When/why should I start a supplement regimen? (if at all)

In the beginning of your health and fitness journey, the main focus should be on implementing an intelligent/efficient workout regimen and a healthy/balanced nutrition program. Anyone who tells you to immediately jump on all sorts of sports supplements is either misinformed or trying to make a buck (well, lots of them). After spending 8-12 solid weeks in the gym, working hard and consistently, while carefully following a sound diet, it is then appropriate to think about adding supplements into the mix.


Is there really a 30- to 60-minute window to consume protein post-workout? Why?

It is actually true that within the first hour after working out intensely with weights, the body is in a special metabolic state whereby protein and carbohydrates wlll be (extraordinarily) partitioned toward muscles, and away from fat cells. This is because during this period, insulin sensitivity is extremely high, which means amino acids and carbs will very readily be absorbed, assimilated and stored directly into damaged muscle cells. This allows for repair, recovery and recuperation to start immediately, and over time will result in far better results than eating your post workout meal outside of this anabolic window.


I’m severely out of shape. Is there anything it isn’t safe for me to do?

To be honest, while it is likely safe for you to begin a light workout program, preferably under the care of an experienced and educated personal trainer, it would be best for you to consult with your physician before even stepping in a gym. Getting the green light from your doc will give you peace of mind and keep you from needlessly causing yourself harm, illness or injury, especially when you are finally taking steps to improve your health and wellness.


Do you recommend any non-workout activities to get fit? (Hiking, dancing, biking, etc.)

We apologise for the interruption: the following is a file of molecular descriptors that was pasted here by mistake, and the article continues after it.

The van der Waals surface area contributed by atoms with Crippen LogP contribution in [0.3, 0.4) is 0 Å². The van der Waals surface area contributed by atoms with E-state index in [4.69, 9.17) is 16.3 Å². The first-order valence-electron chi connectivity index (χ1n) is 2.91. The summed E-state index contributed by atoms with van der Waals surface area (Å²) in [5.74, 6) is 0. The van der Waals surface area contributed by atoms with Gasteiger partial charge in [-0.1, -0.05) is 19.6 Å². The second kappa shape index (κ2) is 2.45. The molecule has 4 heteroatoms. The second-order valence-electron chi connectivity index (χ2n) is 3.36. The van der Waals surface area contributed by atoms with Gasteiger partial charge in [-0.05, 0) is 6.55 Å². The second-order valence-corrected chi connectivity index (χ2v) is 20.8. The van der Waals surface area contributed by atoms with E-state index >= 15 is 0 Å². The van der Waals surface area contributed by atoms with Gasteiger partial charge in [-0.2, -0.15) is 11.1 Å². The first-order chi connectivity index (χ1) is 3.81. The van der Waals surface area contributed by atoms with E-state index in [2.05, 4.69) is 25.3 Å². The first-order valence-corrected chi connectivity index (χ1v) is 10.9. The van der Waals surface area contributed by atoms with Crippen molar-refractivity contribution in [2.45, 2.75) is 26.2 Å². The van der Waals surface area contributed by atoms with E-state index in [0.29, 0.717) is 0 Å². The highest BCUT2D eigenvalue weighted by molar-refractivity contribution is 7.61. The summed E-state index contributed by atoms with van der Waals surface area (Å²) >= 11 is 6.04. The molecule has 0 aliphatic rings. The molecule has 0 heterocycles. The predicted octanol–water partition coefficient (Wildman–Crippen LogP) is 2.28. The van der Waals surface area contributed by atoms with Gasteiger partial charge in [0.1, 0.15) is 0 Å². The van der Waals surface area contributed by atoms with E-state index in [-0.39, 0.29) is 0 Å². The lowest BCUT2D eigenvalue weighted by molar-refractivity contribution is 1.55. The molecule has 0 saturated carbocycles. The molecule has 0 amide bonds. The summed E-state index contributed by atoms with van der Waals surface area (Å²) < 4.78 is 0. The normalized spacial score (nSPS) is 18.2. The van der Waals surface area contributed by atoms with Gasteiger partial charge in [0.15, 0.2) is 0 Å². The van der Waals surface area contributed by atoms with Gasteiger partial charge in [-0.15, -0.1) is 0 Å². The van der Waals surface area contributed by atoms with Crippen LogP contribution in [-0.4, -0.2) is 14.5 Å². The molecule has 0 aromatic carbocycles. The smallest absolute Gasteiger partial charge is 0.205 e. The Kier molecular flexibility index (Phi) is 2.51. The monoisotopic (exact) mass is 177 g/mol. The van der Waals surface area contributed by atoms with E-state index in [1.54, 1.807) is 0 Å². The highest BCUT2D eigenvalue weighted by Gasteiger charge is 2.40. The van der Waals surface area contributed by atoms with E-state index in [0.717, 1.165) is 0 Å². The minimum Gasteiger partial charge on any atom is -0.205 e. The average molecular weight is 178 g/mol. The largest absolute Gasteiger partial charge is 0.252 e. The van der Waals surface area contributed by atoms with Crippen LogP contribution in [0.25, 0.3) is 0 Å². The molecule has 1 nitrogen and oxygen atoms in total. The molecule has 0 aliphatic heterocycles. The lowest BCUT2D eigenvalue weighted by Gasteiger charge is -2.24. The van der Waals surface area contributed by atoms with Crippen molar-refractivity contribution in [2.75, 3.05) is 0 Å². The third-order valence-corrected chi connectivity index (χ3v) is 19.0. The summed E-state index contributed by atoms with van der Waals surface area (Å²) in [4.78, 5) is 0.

Absolutely, yes. Outside activities are especially great when it comes to getting in your cardiovascular training, as it is far more enjoyable to hike, dance, bike, run stairs or swim than to walk on a treadmill for every session.


How do I know my training is working? (what sort of performance measures to look out for: measuring bodyfat, heart rate, weight, waist/hip/thigh measurements?)

Carefully tracking your progress is extremely important when embarking on any kind of physical fitness program. If possible, it is a good idea to meet with a coach/trainer every 2-4 weeks to have your weight, body fat and complete measurements taken. You can take it a step further by having regular blood tests via your primary physician if you are trying to regulate general health measures like total cholesterol, ratio of LDL to HDL, triglycerides and blood pressure. Oddly enough, a very good indicator of progress is by feeling how your clothes fit. Obviously if you are looking to get bigger and more muscular, you know you are headed in the right direction if your shirts are fitting tighter in the arms, chest, and through the back. The scale is not always a tell tale sign of whether your program is yeliding results, since it is very possible for women to drop several sizes without losing a single pound! Always remember that muscle takes up far less space than fat.


What do I do when I hit a plateau?

When stagnation sets in it is time to look carefully at your overall program and decide what changes need to be made in order to kickstart progress once again. Sometimes it is a case of simply adding in more work and/or tweaking the diet by adding or subtracting calories (depending on the goal). Other times you have to ask yourself if you are truly giving it 100% every day in the gym. Simply showing up is not going to get the job done – you need to focus, concentrate and give your all to every set and rep. Another possibility is that your body and mind have adapted to the exercises and types of cardio you have been doing and need a change. Try changing some of your weight training movements, switching to different cardio machines, using more or less resistance, or altering rest between sets.


I’m really struggling, how do I stick with it?

This may be the toughest question of all to answer. The desire and will to keep pushing yourself day after day must come from within. While some close to you may lend their support (hopefully), it is still you that must take the journey. You are the one who has to skip the cheat meals, pass on the booze, pump the weights and sweat on the treadmill, bike and stepper. But just like anything in life, few things worth having come easy. And honestly, nothing is more important than your health. That said, a few suggestions I have that may help are: 1)  See if you can find a friend, family member, or even another gym goer to work out with you. Its great having a partner. 2) Watch inspirational videos or movies that can help psyche you up to go to the gym. 3) Always wear headphones when working out with your favorite music blaring in your ears. 4) Contemplate how you will feel about quitting. Think about looking back months from now, knowing what you might have accomplished had you stuck with it.